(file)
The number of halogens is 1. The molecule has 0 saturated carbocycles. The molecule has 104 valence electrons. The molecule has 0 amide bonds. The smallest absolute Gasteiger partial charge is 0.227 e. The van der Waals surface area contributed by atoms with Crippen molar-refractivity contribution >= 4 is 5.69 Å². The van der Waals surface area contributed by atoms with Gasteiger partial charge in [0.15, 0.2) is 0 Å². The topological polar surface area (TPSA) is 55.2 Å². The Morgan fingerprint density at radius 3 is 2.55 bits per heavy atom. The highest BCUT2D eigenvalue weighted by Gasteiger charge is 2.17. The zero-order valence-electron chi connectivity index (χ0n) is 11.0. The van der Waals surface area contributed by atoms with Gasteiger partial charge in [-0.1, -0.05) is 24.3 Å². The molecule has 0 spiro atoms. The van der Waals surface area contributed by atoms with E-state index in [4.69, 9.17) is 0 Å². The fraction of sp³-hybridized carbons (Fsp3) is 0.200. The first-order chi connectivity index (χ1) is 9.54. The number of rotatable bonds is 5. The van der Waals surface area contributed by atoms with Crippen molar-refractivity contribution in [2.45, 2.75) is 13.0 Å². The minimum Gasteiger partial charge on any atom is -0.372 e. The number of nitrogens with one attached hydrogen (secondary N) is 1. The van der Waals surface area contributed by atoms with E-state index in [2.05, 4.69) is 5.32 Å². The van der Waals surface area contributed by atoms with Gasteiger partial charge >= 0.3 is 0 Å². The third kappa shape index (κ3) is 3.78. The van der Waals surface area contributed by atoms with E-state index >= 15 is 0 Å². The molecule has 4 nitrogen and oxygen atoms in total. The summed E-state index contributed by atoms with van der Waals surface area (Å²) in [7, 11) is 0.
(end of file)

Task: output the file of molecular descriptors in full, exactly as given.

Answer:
The number of halogens is 1. The molecule has 0 saturated carbocycles. The molecule has 104 valence electrons. The molecule has 0 amide bonds. The smallest absolute Gasteiger partial charge is 0.227 e. The van der Waals surface area contributed by atoms with Crippen molar-refractivity contribution >= 4 is 5.69 Å². The van der Waals surface area contributed by atoms with Gasteiger partial charge in [0.15, 0.2) is 0 Å². The topological polar surface area (TPSA) is 55.2 Å². The Morgan fingerprint density at radius 3 is 2.55 bits per heavy atom. The highest BCUT2D eigenvalue weighted by Gasteiger charge is 2.17. The zero-order valence-electron chi connectivity index (χ0n) is 11.0. The van der Waals surface area contributed by atoms with Gasteiger partial charge in [-0.1, -0.05) is 24.3 Å². The molecule has 0 spiro atoms. The van der Waals surface area contributed by atoms with E-state index in [4.69, 9.17) is 0 Å². The fraction of sp³-hybridized carbons (Fsp3) is 0.200. The first-order chi connectivity index (χ1) is 9.54. The number of rotatable bonds is 5. The van der Waals surface area contributed by atoms with Crippen molar-refractivity contribution in [2.45, 2.75) is 13.0 Å². The minimum Gasteiger partial charge on any atom is -0.372 e. The number of nitrogens with one attached hydrogen (secondary N) is 1. The van der Waals surface area contributed by atoms with E-state index in [2.05, 4.69) is 5.32 Å². The van der Waals surface area contributed by atoms with Gasteiger partial charge >= 0.3 is 0 Å². The third kappa shape index (κ3) is 3.78. The van der Waals surface area contributed by atoms with E-state index >= 15 is 0 Å². The molecule has 4 nitrogen and oxygen atoms in total. The summed E-state index contributed by atoms with van der Waals surface area (Å²) in [7, 11) is 0.